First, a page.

Disruption of Structural Disulfides of Coagulation FXIII-B Subunit; Functional Implications for a Rare Bleeding Disorder.


Paul-Ehrlich-Institute, 63225 Langen, Germany. [Email]


Congenital FXIII deficiency is a rare bleeding disorder in which mutations are detected in F13A1 and F13B genes that express the two subunits of coagulation FXIII, the catalytic FXIII-A, and protective FXIII-B. Mutations in FXIII-B subunit are considerably rarer compared to FXIII-A. Three mutations in the F13B gene have been reported on its structural disulfide bonds. In the present study, we investigate the structural and functional importance of all 20 structural disulfide bonds in FXIII-B subunit. All disulfide bonds were ablated by individually mutating one of its contributory cysteine's, and these variants were transiently expressed in HEK293t cell lines. The expression products were studied for stability, secretion, the effect on oligomeric state, and on FXIII-A activation. The structural flexibility of these disulfide bonds was studied using classical MD simulation performed on a FXIII-B subunit monomer model. All 20 FXIII-B were found to be important for the secretion and stability of the protein since ablation of any of these led to a secretion deficit. However, the degree of effect that the disruption of disulfide bond had on the protein differed between individual disulfide bonds reflecting a functional hierarchy/diversity within these disulfide bonds.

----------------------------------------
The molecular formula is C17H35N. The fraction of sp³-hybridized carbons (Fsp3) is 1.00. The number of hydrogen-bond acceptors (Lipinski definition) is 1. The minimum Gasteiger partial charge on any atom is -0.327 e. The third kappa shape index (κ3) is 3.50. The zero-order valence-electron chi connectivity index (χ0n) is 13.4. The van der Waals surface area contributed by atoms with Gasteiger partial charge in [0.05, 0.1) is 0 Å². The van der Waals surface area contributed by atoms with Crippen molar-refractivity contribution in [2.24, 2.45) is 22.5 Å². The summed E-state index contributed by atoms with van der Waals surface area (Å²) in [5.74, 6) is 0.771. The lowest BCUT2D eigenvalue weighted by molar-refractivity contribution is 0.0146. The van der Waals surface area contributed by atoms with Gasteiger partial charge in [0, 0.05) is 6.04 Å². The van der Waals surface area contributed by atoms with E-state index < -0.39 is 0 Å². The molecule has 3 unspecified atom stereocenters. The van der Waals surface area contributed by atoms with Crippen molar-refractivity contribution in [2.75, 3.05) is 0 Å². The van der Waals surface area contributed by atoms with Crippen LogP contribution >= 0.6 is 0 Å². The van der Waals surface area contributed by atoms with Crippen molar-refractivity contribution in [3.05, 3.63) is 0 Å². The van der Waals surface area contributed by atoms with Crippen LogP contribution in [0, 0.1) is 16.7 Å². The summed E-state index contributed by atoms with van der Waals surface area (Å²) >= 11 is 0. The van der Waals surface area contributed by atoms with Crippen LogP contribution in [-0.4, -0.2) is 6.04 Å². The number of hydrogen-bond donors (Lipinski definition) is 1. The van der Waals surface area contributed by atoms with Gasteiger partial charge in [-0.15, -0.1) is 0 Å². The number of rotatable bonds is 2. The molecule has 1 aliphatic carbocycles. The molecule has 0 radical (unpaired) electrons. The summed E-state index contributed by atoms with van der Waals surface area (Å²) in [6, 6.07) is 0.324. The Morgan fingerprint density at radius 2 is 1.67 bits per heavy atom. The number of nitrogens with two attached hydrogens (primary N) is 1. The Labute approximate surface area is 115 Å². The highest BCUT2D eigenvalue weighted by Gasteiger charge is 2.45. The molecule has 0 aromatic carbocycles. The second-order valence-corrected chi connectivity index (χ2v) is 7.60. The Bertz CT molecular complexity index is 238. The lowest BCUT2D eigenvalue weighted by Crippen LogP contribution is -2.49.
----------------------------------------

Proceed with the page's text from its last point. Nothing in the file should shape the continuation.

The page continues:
FXIII deficiency,FXIII-B,coagulation Factor XIII,disulfide bonds,

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